How You Can Cut Grocery Costs and Prevent Food Waste
TUESDAY, April 2, 2019 (HealthDay News) -- Though food waste is a huge problem in the United States, you can help tackle it and cut grocery costs at the same time.
About 40 percent of all edible food produced in the United States goes uneaten, according to the Academy of Nutrition and Dietetics. The average family of four throws away about $1,484 worth of food and drink each year, according to its foundation.
"We all can do a better job to avoid wasting food," spokeswoman Caroline Passerrello said in an academy news release. "Everyone can do their part by planning their meals with the foods they already have and storing leftovers properly to eat another day."
Reducing food waste is a good way to save money, she said.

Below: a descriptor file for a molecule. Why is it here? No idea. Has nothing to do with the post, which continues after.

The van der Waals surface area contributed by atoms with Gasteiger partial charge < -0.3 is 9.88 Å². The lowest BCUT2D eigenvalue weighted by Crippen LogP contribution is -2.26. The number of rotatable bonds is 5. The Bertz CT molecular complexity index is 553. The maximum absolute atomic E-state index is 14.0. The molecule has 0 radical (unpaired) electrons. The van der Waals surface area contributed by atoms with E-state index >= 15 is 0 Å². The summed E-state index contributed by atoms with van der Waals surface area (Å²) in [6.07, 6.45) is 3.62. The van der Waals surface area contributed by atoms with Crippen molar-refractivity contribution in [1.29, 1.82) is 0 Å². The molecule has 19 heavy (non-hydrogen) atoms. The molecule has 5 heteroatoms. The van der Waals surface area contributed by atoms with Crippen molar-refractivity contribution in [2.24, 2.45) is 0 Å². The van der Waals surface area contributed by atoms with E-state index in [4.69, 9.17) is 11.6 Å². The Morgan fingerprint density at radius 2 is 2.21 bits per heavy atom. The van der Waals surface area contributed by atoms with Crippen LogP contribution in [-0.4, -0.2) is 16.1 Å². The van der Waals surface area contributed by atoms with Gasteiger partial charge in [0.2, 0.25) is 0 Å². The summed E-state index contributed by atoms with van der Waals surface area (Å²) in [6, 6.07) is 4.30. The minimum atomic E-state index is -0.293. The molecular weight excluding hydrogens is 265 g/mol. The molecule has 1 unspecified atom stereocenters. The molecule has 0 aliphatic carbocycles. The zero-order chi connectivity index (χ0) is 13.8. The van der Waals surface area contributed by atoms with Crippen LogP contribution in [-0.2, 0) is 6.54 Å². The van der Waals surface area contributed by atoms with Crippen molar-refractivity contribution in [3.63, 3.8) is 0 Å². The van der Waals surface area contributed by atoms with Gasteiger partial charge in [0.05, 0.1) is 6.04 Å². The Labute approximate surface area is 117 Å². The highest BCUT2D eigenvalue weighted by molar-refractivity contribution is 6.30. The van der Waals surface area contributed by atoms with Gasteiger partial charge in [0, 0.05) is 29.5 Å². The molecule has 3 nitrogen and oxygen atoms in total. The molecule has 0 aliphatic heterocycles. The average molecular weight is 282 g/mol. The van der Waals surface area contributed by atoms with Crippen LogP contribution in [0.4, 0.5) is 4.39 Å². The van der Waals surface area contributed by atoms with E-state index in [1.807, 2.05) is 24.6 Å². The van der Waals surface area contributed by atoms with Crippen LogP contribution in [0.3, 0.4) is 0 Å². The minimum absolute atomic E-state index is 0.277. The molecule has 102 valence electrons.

"Before you go to the grocery store, check your refrigerator," Passerrello suggested. "You'll often be surprised at what meals you can whip up with the foods you already have."
Another way to reduce waste: Know what the dates on food packaging mean.
The "sell by" date tells the store when it should stop selling an item for inventory control purposes, while the "best if used by" date is when the product is past its peak quality.
Neither date reflects a product's safety, but some people think that's so and throw away perfectly good food.
"However, if you have any doubts about the food's safety, don't eat it," Passerrello said.
Make the most of leftovers. Wrap and refrigerate right away to avoid contamination. Don't eat foods that have been left out for two hours, or one hour during warmer temperatures.
Freeze leftovers that you don't plan to eat within a few days. "Wrap items in heavy freezer paper, plastic wrap, freezer bags or foil. Date all frozen items and use the oldest first when planning your next meal," Passerrello said.
The Natural Resources Defense Council has more on food waste.
SOURCE: Academy of Nutrition and Dietetics, news release